The development of a viable solution in order to ban smoking from bars and restaurants requires a greater understanding of the challenges that exist and the different approaches that might be considered. For example, a ban on smoking in bars and restaurants has occurred in many other large cities, such as New York City, with demonstrated success, in spite of the initial reaction to this decision. It is important to identify the different perspectives that are instrumental in this process, including the cost and sustainability of this approach, as well as other concerns that are relevant to the consumer population.
Smoking bans in bars and restaurants have not been proven to a significant impact on consumer spending and businesses in many communities, and in some cases, might support business growth and development (Campaign for Tobacco-Free Kids 1). A study that was conducted in 2009 by the International Agency for Research on Cancer supported this belief with evidence that demonstrated the value of smoking bans and the potentially positive impact on the economy (Campaign for Tobacco-Free Kids 1). The real benefits of this decision are on individual health and wellbeing, which are likely to be positively impacted by these decisions in the workplace setting (Bernhard). These efforts reflect the importance of specific decisions that must be made by the Georgia legislature to examine the costs versus the benefits of this decision and how it would impact Georgia bars and restaurants in different ways (Bernhard). Nonetheless, the potential sustainability of this concept is favorable because it protects individuals from any number of chronic diseases and more serious complications over time (Bernhard).
The implementation of this concept may be difficult at first due to significant resistance from many smokers and their belief that these bans infringe upon their rights to do as they choose. However, this is not the case and reflects the overall importance of different factors that play a role in shaping positive health outcomes for Georgia residents. These efforts must ultimately consider how to convince smokers that this ban is a good idea and is not a direct reflection on them. At the same time, this proposal must demonstrate that the greater good of the state and its people is at stake and that without this type of ban, the health of Georgia residents continues to be put at risk. Therefore, it is necessary to proceed with the ban and to recognize its importance in achieving healthier outcomes for Georgians.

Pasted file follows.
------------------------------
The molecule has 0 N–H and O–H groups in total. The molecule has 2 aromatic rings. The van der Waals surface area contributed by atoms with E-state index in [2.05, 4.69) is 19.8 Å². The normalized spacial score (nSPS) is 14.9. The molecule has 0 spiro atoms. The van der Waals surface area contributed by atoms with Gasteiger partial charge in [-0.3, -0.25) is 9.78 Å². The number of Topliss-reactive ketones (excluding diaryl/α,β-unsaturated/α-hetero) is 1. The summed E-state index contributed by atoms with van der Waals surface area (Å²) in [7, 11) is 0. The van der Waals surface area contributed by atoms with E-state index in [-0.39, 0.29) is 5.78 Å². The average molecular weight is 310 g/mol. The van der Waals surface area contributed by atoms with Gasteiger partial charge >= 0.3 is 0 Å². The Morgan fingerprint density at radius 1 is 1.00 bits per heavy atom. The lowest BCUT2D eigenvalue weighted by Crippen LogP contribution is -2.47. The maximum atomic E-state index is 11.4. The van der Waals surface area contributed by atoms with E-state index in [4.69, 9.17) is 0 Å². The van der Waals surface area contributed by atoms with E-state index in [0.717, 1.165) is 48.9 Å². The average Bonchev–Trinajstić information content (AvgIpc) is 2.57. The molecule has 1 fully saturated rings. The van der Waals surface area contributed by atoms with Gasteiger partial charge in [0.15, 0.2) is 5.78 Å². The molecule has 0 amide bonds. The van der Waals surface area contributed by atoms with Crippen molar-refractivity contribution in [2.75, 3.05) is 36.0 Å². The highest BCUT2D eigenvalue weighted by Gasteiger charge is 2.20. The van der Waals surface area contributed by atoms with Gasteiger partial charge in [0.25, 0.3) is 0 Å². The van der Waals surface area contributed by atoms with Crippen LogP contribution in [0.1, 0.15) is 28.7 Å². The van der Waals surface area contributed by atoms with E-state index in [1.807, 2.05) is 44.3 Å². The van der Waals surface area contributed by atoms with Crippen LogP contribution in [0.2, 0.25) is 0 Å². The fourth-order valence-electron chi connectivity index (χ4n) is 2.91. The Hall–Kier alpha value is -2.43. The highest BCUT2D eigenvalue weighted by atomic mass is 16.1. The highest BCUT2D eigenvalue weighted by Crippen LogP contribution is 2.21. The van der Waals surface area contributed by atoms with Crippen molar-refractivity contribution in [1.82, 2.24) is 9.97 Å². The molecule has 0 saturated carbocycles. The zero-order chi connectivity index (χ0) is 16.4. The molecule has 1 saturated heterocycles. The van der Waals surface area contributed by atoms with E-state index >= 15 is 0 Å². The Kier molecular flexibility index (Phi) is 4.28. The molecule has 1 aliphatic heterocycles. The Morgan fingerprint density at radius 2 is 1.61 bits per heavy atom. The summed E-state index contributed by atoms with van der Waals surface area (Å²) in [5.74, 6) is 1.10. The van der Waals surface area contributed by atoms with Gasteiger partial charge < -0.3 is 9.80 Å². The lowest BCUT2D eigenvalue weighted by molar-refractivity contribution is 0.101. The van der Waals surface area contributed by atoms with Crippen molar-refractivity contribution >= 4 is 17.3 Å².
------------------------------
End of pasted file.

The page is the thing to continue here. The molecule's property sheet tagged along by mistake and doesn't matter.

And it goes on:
A ban on smoking campaign would require donations from private sources and nonprofit organizations in order to provide the general public with sufficient information regarding this decision. It is important to distinguish between these principles in order to have a greater voice of reason and an opportunity to convey the dangers of smoking to all residents of Georgia. These efforts will also provide a basis for further exploration of the idea and the challenges that are likely to occur from opponents of this concept. As a result, it is important for the residents of Georgia who want this campaign off the ground to recognize the battle that they face and to be prepared to manage any types of controversy that might erupt. It is important for the residents of Georgia to stand behind this idea with a clear and practical approach that will encourage them to take the steps that are necessary to improve the potential outcomes of this decision on the greater good of the people of Georgia, including the preservation of their health and wellbeing for the foreseeable future.
- Bernhard, Blythe. “Smoking ban would not hurt state’s bars and restaurants, report says.” St. Louis Post-Dispatch, 9 December 2013: http://www.stltoday.com/lifestyles/health-med-fit/health/smoking-ban-would-not-hurt-state-s-bars-and-restaurants/article_17dc2c01-b068-5f0e-9f28-2bc2748e02bc.html
- Campaign for Tobacco-Free Kids. “Smoke-free laws do not harm business at restaurants and bars.” 9 December 2013: http://www.tobaccofreekids.org/research/factsheets/pdf/0144.pdf